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Albumin is a protein found in the blood. It’s easy to measure by a simple blood test and is used as a marker to tell if your protein intake is adequate. A healthy albumin for people with kidney disease is 4.0 g/dL or higher.
When protein intake is too low, or of low quality, albumin decreases and a condition called protein-energy wasting (PEW) occurs. As a result, muscles and fat breaks down to supply essential amino acids needed for the body to work, which can cause weakness, vulnerability to infection, depression, among other conditions.
You can maintain or improve albumin by knowing how much protein to eat and by including some of these protein-rich, kidney-friendly foods each day. If you’re not on dialysis and are on a lower-protein kidney diet, at least half your daily protein allowance should come from high-quality protein sources.
Made from turkey or lean beef, both of these protein sources give you iron to help prevent anemia. A 3-ounce cooked burger has 21 grams of good-quality protein.
Chicken is versatile as a hot or cold entrée and lunch or dinner favorite. Protein varies from 14 to 28 grams depending on the size.
It’s recommended to use fresh meat products and avoid pre-made roasted chicken and other processed meats, which often contain large amounts of sodium and phosphorus. This excess sodium and phosphorus isn’t good for patients with chronic kidney disease.
Compared to milk, yogurt and cheese, cottage cheese is lower in potassium and phosphorus. Sodium is still a concern, but it’s easy to create a meal low enough in sodium to include cottage cheese when it’s paired with low-potassium fruits such as berries or peaches.
Snacking is a great way to sneak in extra protein. One deviled egg contributes 6 grams of protein.
How about an omelet with an egg, egg white, 1/2 ounce ham and 1/2 ounce cheese? (Hint: Try the DaVita.com kidney-friendly Denver Omelet recipe, which has 17 grams of high-quality protein.)
Egg whites are 100 percent albumin, the best quality protein you can eat. Egg whites are also low in phosphorus. Two egg whites provide 7.2 grams of pure protein.
Fish is a great protein source. Fatty fish, such as salmon, mackerel and rainbow trout, are high in omega-3 fatty acids that help reduce inflammation. A 3-ounce portion of cooked fish has approximately 15-21 grams of protein. Shrimp is also a great seafood protein choice.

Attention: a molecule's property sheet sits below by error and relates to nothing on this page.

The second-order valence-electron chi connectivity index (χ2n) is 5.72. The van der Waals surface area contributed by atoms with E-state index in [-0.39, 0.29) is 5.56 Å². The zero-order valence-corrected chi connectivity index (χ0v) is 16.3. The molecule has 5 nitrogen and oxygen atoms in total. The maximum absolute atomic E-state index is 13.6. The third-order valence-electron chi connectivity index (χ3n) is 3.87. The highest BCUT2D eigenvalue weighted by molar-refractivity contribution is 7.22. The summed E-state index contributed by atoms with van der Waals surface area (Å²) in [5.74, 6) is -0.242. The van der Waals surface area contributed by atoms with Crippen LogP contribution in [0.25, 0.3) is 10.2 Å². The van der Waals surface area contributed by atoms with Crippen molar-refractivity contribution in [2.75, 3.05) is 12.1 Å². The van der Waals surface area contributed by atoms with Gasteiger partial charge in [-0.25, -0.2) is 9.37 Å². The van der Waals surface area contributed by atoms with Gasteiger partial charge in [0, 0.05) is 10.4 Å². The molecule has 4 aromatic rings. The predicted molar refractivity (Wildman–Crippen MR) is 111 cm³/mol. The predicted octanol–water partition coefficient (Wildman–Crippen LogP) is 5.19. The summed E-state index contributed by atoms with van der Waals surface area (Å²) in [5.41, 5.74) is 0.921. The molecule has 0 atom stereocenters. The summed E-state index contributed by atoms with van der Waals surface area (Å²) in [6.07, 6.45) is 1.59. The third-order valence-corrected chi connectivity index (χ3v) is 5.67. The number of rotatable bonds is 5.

Although high in potassium and phosphorus, a cup of Greek yogurt has 22 grams of protein. When eaten as a meat replacement, Greek yogurt may work into your meal plan. Ask your dietitian for individual recommendations.
Smoothies are quick and easy to make. In addition to your favorite fruit, include a low-potassium milk substitute and protein powder or pasteurized egg product.
There are many meat analog products (aka faux meats) available. Veggie crumbles (ground meat-like crumbles made from soy), veggie burgers and even veggie sausage are easy to find. Just be sure to watch out for higher sodium, potassium or phosphorus, and check with your dietitian to learn about the best choices.
Nepro®, Suplena®, NovaSource Renal®, Nutren Renal® and ReGen® are some of the kidney-specific nutrition drinks available for dialysis diets or CKD non-dialysis diets. Often these products are used as dietary supplements when a person is unable to eat enough.
In addition to high-quality protein, pork chops are a good source of iron and thiamine. A 3-ounce cooked chop provides 20 to 26 grams of protein.
Grab-and-go bars are a great solution for eating on the run or when you don’t feel like preparing a meal. Pure Protein®, Premier Nutrition®, Balance Bars®, Zone Perfect®, EAS Myoplex®, ProMax®, PowerBar®, and Atkins Advantage® offer several kidney-friendly bars. Look for bars that contain more than 15 grams of protein, below 150 mg phosphorus and less than 200 mg potassium and sodium.
Protein powder and liquid protein supplements
Protein powders and liquids provide a concentrated protein source that can be added to foods or beverages. Whey and egg protein powders are usually lower in potassium and phosphorus than soy protein. Check with your dietitian before consuming protein powder or liquid protein supplements.
Tofu is a curd made from soy beans. It comes in soft, regular, firm and extra firm textures, with 7 to 13 grams protein per 1/2 cup. Although it’s higher in phosphorus and potassium than meat, poultry and fish, tofu is still an acceptable protein source.
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